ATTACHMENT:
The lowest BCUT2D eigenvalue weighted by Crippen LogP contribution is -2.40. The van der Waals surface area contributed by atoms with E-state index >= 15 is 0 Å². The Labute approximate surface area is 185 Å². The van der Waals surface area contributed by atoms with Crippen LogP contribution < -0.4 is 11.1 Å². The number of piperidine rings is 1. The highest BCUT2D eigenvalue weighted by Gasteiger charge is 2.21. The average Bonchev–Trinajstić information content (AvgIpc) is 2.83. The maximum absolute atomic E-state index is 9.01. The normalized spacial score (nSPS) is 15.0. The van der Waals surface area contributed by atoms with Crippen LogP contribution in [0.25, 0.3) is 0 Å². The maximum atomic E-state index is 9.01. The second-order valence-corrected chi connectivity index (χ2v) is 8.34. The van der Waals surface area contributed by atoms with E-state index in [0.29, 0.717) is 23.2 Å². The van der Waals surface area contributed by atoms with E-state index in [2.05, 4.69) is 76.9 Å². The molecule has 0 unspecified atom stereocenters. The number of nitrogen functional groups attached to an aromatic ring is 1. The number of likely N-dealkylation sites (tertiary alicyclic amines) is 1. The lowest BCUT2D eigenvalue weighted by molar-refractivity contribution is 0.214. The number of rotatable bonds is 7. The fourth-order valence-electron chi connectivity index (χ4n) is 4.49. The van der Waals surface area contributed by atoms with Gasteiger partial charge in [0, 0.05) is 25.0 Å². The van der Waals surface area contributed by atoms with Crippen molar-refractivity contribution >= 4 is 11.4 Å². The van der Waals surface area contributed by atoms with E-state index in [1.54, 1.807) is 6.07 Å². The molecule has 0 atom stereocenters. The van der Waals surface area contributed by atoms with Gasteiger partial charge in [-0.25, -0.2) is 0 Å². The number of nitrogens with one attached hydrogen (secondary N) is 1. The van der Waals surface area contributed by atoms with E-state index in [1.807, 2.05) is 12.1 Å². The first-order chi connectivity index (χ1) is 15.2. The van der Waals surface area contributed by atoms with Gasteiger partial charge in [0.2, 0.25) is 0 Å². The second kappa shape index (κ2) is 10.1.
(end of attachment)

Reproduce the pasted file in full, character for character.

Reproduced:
The lowest BCUT2D eigenvalue weighted by Crippen LogP contribution is -2.40. The van der Waals surface area contributed by atoms with E-state index >= 15 is 0 Å². The Labute approximate surface area is 185 Å². The van der Waals surface area contributed by atoms with Crippen LogP contribution < -0.4 is 11.1 Å². The number of piperidine rings is 1. The highest BCUT2D eigenvalue weighted by Gasteiger charge is 2.21. The average Bonchev–Trinajstić information content (AvgIpc) is 2.83. The maximum absolute atomic E-state index is 9.01. The normalized spacial score (nSPS) is 15.0. The van der Waals surface area contributed by atoms with Crippen LogP contribution in [0.25, 0.3) is 0 Å². The maximum atomic E-state index is 9.01. The second-order valence-corrected chi connectivity index (χ2v) is 8.34. The van der Waals surface area contributed by atoms with E-state index in [0.29, 0.717) is 23.2 Å². The van der Waals surface area contributed by atoms with E-state index in [2.05, 4.69) is 76.9 Å². The molecule has 0 unspecified atom stereocenters. The number of nitrogen functional groups attached to an aromatic ring is 1. The number of likely N-dealkylation sites (tertiary alicyclic amines) is 1. The lowest BCUT2D eigenvalue weighted by molar-refractivity contribution is 0.214. The number of rotatable bonds is 7. The fourth-order valence-electron chi connectivity index (χ4n) is 4.49. The van der Waals surface area contributed by atoms with Gasteiger partial charge in [0, 0.05) is 25.0 Å². The van der Waals surface area contributed by atoms with Crippen molar-refractivity contribution >= 4 is 11.4 Å². The van der Waals surface area contributed by atoms with E-state index in [1.54, 1.807) is 6.07 Å². The molecule has 0 atom stereocenters. The van der Waals surface area contributed by atoms with Gasteiger partial charge in [-0.25, -0.2) is 0 Å². The number of nitrogens with one attached hydrogen (secondary N) is 1. The van der Waals surface area contributed by atoms with E-state index in [1.807, 2.05) is 12.1 Å². The first-order chi connectivity index (χ1) is 15.2. The van der Waals surface area contributed by atoms with Gasteiger partial charge in [0.2, 0.25) is 0 Å². The second kappa shape index (κ2) is 10.1.